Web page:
Tuesday, 27 October 2009

Elephant Man!

So....it bit belated as it may, nevertheless have got a review of how I perceieved this peice....

This maybe one of David Lynch's more toned down productions, but he still carries his own stylistic tendencies into his work, for example, the begining sequence which portrays a very dreamlike sequence, simmilar to a surrelistic approach, it creates a weird sense of suspense and confusion at first, but as the film moves on, the same series of images occur throughout, making more sense as there is a backstory to the montage...

Along with this, Lynch uses a very dark, greyscale film tone, to re-inact the old-styled way of producing a film, typical of the 1920-1950's 'Golden Age' period, although it seems very strange, and obvious that it was produced ina more developed era of film, due to the crisp quality of the detail of the film. He uses very creative (short) cuts, to help create a clear, and definative outline of the new sequence, and/or new layout of a scene, which I found quite effective, and reminscent of that time period, comparable to Albert Lewin's 'The Picture Of Dorain Gray' for example, when he used very dark, over casting shadows, and stills to represent environments, such as the pub in the fields.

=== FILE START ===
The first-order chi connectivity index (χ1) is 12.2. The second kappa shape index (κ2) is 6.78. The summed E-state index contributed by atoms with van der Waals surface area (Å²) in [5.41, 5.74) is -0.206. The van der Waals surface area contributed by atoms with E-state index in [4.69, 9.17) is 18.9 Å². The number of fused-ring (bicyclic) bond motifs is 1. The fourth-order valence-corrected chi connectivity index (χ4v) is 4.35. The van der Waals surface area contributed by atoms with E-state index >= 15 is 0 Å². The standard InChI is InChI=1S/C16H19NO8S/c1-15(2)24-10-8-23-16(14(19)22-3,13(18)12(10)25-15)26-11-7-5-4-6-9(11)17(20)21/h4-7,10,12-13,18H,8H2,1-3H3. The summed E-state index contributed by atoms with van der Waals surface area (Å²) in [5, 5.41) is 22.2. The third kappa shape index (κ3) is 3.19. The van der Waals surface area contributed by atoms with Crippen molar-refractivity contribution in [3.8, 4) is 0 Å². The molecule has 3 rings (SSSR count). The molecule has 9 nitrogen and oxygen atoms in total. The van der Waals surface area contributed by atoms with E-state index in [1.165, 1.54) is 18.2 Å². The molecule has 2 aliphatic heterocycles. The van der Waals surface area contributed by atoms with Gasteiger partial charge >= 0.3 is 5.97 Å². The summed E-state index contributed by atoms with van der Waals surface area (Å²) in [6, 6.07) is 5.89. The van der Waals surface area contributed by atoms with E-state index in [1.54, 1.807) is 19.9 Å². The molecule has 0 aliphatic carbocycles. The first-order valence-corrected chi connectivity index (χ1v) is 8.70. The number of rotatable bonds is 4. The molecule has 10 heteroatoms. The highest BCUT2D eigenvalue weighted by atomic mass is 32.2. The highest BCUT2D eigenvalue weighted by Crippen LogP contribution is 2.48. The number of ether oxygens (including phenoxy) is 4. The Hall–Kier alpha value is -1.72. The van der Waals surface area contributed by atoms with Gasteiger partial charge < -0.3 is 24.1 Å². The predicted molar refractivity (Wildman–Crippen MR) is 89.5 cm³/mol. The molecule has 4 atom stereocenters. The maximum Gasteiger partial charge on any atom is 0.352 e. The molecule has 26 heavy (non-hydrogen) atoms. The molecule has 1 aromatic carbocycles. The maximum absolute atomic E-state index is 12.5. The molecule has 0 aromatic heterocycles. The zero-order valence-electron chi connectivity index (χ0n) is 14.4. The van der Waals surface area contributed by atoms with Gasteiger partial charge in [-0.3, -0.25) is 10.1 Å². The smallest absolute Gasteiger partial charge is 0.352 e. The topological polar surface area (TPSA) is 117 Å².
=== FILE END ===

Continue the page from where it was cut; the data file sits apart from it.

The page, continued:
So basically, in a nutshell, the film tells us a a true story about a man, born with severe deformaties, that have never been seen by man before, as a result, he has a sheltered, but abusive life as a freak-show exhibit, unitl he he's rescued by a doctor who takes him in, and brings him out of his shell, and presents him to society, to which they refer to him as a monster of sorts, and shun him....then later accept him. It's a compelling story portray social acceptance, and how we, as a society alone accept people on the way they look, and find it hard to look past that outer layers of a person's identity, to their inner self.

David Lynch executes a fine peice of work with this peice, along with a great cast, such as Anthony Hopkin's, who admirably plays the Physician who helps the Elecphant Man 'John Meric', and through his  humane kindness alone, we are able to understand John Meric and grow to love his character,(which i must admit, was hard at first) and this pretty much becomes an emotional journey of acceptance, as we can all relate to being singled out at some point of our lives.

I won't speak much of the ending, but the definetly has a sense of completion, the 'Alpha/Omega if you will, especialy with the final ending sequence reminiscent of the begining, dream-like sequence, along with the subtle, but powerful orchestrated version of, 'Adagio For Strings' this peice has made it's mark on me as a classic...

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